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Technical Paper

Effect of Flame Propagation on the Auto-Ignition Timing in SI-CAI Hybrid Combustion (SCHC)

2014-10-13
2014-01-2672
SCHC (SI-CAI hybrid combustion), also known as spark-assisted HCCI, has been proved to be an effective method to stabilize combustion and extend the operation range of high efficiency, low temperature combustion. The combustion is initiated by the spark discharge followed by a propagation of flame front until the auto-ignition of end-gas. Spark ignition and the spark timing can be used to control the combustion event. The goal of this research is to study the effect of flame propagation on the auto-ignition timing in SCHC by means of chemiluminescence imaging and heat release analysis based on an optical engine. With higher EGR (exhaust gas recirculation) rate, more fuel is consumed by the flame propagation and stronger correlation between the flame propagation and auto-ignition is observed.
Technical Paper

Continuous Load Adjustment Strategy of a Gasoline HCCI-SI Engine Fully Controlled by Exhaust Gas

2011-04-12
2011-01-1408
Homogeneous charge compression ignition (HCCI) technology is promising to reduce engine exhaust emissions and fuel consumption. However, it is still confronted with the problem of its narrow operation range that covers only the light and medium loads. Therefore, to expand the operation range of HCCI, mode switching between HCCI combustion and transition SI combustion is necessary, which may bring additional problems to be resolved, including load fluctuation and increasing the complexity of control strategy, etc. In this paper, a continuously adjustable load strategy is proposed for gasoline engines. With the application of the strategy, engine load can be adjusted continuously by the in-cylinder residual gas fraction in the whole operation range. In this research, hybrid combustion is employed to bridge the gaps between HCCI and traditional SI and thus realize smooth transition between different load points.
Technical Paper

Investigation of Split Injection in a Single Cylinder Optical Diesel Engine

2010-04-12
2010-01-0605
Over the last decade, the diesel engine has made dramatic progress in its performance and market penetration. However, in order to meet future emissions legislations, Nitrogen Oxides (NOx) and particulate matters' (PM) emissions will need to be reduced simultaneously. Nowadays researchers are focused on different combustion modes which can have a great potential for both low soot and low NOx. In order to achieve this, different injection strategies have been investigated. This study investigates the effects of split injection strategies with high levels of Exhaust Gas Recirculation (EGR) on combustion performance and emissions in a single-cylinder direct injection optical diesel engine. The investigation is focused on the effects of injection timing of split injection strategies. A Ricardo Hydra single-cylinder optical engine was used in which conventional experimental methods like cylinder pressure data, heat release analysis and exhaust emissions analysis were applied.
Technical Paper

The Dilution, Chemical, and Thermal Effects of Exhaust Gas Recirculation on Diesel Engine Emissions - Part 3: Effects of Water Vapour

1997-05-01
971659
Water vapour is a main constituent of exhaust gas recirculation (EGR) in diesel engines and its influence on combustion and emissions were investigated. The following effects of the water vapour were examined experimentally: the effect of replacing part of the inlet charge oxygen (dilution effect), the effect of the higher specific heat capacity of water vapour in comparison with that of oxygen it replaces (thermal effect), the effect of dissociation of water vapour (chemical effect), as well as the overall effect of water vapour on combustion and emissions. Water vapour was introduced into the inlet charge, progressively, so that up to 3 percent of the inlet charge mass was displaced. This was equivalent to the amount of water vapour contained in 52 percent by mass of EGR for the engine operating condition tested in this work.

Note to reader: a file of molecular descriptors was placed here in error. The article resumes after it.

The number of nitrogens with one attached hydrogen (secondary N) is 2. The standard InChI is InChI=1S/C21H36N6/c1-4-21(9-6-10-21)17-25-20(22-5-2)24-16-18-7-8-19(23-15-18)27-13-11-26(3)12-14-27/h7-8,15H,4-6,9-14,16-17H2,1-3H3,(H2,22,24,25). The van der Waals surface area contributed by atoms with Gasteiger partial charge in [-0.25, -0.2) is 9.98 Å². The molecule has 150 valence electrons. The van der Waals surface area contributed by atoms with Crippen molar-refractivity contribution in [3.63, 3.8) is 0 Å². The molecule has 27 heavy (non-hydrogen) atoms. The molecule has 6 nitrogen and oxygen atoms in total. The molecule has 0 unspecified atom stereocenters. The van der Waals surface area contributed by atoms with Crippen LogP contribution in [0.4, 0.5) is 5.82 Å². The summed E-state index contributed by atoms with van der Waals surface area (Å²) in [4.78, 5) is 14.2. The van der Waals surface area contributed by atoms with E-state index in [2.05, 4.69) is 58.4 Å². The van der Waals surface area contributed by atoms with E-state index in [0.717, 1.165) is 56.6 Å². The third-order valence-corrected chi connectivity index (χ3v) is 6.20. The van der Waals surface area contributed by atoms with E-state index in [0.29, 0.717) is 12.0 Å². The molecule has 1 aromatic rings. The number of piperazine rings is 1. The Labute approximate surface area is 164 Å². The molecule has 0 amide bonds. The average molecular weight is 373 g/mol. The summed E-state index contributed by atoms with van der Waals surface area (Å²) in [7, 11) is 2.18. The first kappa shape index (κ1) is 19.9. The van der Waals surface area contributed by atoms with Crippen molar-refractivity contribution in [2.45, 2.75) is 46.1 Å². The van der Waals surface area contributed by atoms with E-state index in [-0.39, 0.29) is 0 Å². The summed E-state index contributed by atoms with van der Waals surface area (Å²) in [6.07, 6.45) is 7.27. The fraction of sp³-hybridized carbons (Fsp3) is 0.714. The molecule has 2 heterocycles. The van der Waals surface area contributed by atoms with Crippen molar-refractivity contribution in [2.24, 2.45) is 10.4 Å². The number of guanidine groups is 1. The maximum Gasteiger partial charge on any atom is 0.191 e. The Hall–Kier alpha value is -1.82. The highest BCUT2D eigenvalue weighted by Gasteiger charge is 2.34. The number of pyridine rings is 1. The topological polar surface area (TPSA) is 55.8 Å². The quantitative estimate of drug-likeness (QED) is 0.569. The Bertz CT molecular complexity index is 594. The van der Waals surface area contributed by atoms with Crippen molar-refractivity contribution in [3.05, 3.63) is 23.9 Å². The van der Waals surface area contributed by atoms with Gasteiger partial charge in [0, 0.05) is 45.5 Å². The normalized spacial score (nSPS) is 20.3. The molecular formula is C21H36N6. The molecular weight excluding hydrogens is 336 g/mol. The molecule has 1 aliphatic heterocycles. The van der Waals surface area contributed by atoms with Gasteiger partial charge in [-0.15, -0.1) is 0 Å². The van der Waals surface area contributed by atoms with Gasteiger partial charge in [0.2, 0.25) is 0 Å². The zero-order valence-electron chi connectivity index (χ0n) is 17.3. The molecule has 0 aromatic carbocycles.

Technical Paper

The Dilution, Chemical, and Thermal Effects of Exhaust Gas Recirculation on Disesel Engine Emissions - Part 4: Effects of Carbon Dioxide and Water Vapour

1997-05-01
971660
This paper deals with the effects on diesel engine combustion and emissions of carbon dioxide and water vapour the two main constituents of EGR. It concludes the work covered in Parts 1, 2, and 3 of this series of papers. A comparison is presented of the different effects that each of these constituents has on combustion and emissions. The comparison showed that the dilution effect was the most significant one. Furthermore, the dilution effect for carbon dioxide is higher than that for water vapour because EGR has roughly twice as much carbon dioxide than water vapour. On the other hand, the water vapour had a higher thermal effect in comparison to that of carbon dioxide due to the higher specific heat capacity of water vapour. The chemical effect of carbon dioxide was, generally, higher than that of water vapour.
Technical Paper

A Mathematical Model for In-Cylinder Catalytic Oxidation of Hydrocarbons in Spark-Ignition Engines

1996-05-01
961196
Our earlier experimental study has shown that exhaust unburnt hydrocarbon emissions from spark-ignition engines can be reduced effectively by using in-cylinder catalysts on the surface of the piston top-land crevice. In order to improve the understanding of the process and mechanism by means of which unburnt hydrocarbon emissions are reduced, a phenomenological mathematical model was developed for catalytic oxidation processes in the piston-ring-pack crevice. This paper describes in details the modelling of the processes of the gas flow, mass diffusion and reaction kinetics in the crevices. The flow in the crevices is assumed to be isothermal and at the temperature of the piston crown surface. The overall rate of reaction is calculated using expressions for mass diffusion for laminar flows in channels and a first-order Arrhenius-type expression for catalytic reaction kinetics of hydrocarbon oxidation over platinum.